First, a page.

prosecutor is relieved from the terms of a plea agreement where it is
judicially determined that the defendant has materially breached the conditions
of the agreement.” State v. Rivest, 106 Wis. 2d 406, 414, 316
N.W.2d 395 (1982). “[A] material and
substantial breach of a plea agreement is one that violates the terms of the
agreement and defeats a benefit for the nonbreaching party.” State v. Bowers, 2005 WI App 72,
¶15, 280 Wis.
2d 534, 696 N.W.2d 255.
language of the plea agreement in the case at bar clearly and unambiguously
states that Colon’s
refusal to testify against Rivera would constitute a material and substantial
breach and that the State possessed sole discretion to determine whether a
breach is material and substantial.
Specifically, the agreement states:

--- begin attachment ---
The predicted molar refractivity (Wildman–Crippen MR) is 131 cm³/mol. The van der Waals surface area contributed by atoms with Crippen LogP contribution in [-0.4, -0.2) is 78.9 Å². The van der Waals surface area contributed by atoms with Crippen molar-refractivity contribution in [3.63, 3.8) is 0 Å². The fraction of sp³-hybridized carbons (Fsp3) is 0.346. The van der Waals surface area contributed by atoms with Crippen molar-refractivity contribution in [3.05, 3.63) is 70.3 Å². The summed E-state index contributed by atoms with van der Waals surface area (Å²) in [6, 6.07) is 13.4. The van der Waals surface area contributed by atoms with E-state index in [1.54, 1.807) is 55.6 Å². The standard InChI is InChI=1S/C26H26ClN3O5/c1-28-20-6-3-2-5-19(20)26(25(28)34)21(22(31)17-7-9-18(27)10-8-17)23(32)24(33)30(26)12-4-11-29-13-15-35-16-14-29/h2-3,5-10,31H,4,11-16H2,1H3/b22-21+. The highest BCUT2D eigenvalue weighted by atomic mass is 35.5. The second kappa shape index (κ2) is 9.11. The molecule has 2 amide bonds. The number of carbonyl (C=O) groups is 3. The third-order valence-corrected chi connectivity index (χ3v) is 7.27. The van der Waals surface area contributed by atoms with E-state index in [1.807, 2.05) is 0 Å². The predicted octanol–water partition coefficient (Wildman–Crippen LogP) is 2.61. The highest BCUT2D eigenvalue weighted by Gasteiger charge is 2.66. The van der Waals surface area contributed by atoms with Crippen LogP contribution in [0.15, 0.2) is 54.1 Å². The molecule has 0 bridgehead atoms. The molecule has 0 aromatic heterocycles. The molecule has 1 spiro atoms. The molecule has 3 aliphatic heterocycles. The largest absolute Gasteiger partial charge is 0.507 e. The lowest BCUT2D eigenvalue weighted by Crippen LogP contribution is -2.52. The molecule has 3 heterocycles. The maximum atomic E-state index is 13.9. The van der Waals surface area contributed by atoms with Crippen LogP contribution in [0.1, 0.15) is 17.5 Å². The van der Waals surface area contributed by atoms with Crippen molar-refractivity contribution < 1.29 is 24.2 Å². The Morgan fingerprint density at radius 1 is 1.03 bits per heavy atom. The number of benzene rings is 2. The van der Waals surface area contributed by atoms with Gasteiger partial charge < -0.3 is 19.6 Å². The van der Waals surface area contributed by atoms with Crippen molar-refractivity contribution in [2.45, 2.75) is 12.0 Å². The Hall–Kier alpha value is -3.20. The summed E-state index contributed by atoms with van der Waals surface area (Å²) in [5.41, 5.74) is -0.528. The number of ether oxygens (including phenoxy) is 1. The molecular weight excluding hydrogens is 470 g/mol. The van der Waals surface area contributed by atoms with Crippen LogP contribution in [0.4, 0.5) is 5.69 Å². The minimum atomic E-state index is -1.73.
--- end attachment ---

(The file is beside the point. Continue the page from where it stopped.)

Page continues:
Should the defendant agree to testify and for whatever
reason fails to cooperate fully and answer all questions put to him at the
trial or any other hearing regarding the co-defendants the State would consider
that a material breach to these negotiations.
A further condition precedent to this offer is that the
defendant must agree that should he violate any of the terms and conditions of
this negotiation including after pleading guilty and before sentencing, that
the defendant should the State, at the State’s sole discretion, believe that
the defendant has violated any of these negotiations that the defendant does
know and agree that any material breach by the defendant of these negotiations